• Correcting for Differential Digestibility in Microhistological Analyses Involving Common Coastal Forages of the Pacific Northwest

      Leslie, D. M.; Vavra, M.; Starkey, E. E.; Slater, R. C. (Society for Range Management, 1983-11-01)
      The accuracy of microhistological techniques to describe herbivore diets can be affected by differential digestibility of ingested forages. Correction factors were developed to adjust for those effects in 17 common forages of coastal, forested ranges of the Pacific Northwest. Two ferns, a moss and a sedge were overestimated by microhistological analysis in all seasons, while most shrubs, forbs and a grass were underestimated. Trees were not consistently over- or underestimated. Phenology significantly affected the degree of over- or underestimation of most forages. Failure to correct for differential digestibility will significantly bias results of microhistological techniques such as fecal analyses.
    • Effects of Late Season Cattle Grazing on Riparian Plant Communities

      Kauffman, J. B.; Krueger, W. C.; Vavra, M. (Society for Range Management, 1983-11-01)
      Livestock impacts on riparian plant community composition, structure, and productivity were evaluated. After 3 years of comparison between fall grazed and exclosed (nongrazed) areas, 4 plant communities out of 10 sampled displayed some significant species composition and productivity differences. Two meadow types and the Douglas hawthorne (Crataegus douglasii) community type had significant differences in standing phytomass. These also were utilized more heavily than any other communities sampled. Shrub use was generally light except on willow (Salix spp.)-dominated gravel bars. On gravel bars, succession appeared to be retarded by livestock grazing. Few differences were recorded in other plant communities sampled, particularly those communities with a forest canopy.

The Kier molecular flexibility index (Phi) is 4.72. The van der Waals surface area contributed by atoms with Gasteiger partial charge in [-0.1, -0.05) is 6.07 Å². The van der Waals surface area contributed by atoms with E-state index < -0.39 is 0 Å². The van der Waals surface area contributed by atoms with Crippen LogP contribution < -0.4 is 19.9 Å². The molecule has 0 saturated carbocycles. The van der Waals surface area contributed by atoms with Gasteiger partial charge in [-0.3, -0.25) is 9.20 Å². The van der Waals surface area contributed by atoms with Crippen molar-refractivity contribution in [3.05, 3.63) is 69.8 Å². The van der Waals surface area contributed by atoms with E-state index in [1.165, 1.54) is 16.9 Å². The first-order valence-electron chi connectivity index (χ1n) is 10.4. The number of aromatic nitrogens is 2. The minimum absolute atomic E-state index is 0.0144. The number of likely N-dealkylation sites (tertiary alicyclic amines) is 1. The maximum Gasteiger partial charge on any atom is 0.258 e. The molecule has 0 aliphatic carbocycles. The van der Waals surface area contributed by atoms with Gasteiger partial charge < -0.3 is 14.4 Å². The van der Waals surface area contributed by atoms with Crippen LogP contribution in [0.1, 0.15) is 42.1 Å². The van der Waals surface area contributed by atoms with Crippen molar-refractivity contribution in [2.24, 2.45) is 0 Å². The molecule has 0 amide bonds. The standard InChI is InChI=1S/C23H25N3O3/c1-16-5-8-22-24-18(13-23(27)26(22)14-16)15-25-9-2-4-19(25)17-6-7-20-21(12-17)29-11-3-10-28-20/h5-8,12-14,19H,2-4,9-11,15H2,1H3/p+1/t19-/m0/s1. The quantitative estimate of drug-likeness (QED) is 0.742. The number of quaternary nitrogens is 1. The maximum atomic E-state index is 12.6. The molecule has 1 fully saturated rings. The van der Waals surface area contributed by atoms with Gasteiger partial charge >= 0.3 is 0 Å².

• Impacts of Cattle on Streambanks in Northeastern Oregon

      Kauffman, J. B.; Krueger, W. C.; Vavra, M. (Society for Range Management, 1983-11-01)
      Impacts of a late season livestock grazing strategy on streambank erosion, morphology, and undercutting were studied for 2 years along Catherine Creek in northeastern Oregon. Streambank loss, disturbance, and undercutting were compared between grazing treatments, vegetation type, and stream-meander position. No significant differences were found among vegetation types or stream-meander location. Significantly greater streambank erosion and disturbance occurred in grazed areas than in exclosed areas during the 1978 and 1979 grazing periods. Over-winter erosion was not significantly different among treatments. However, erosion related to livestock grazing and trampling was enough to create significantly greater annual streambank losses when compared to ungrazed areas.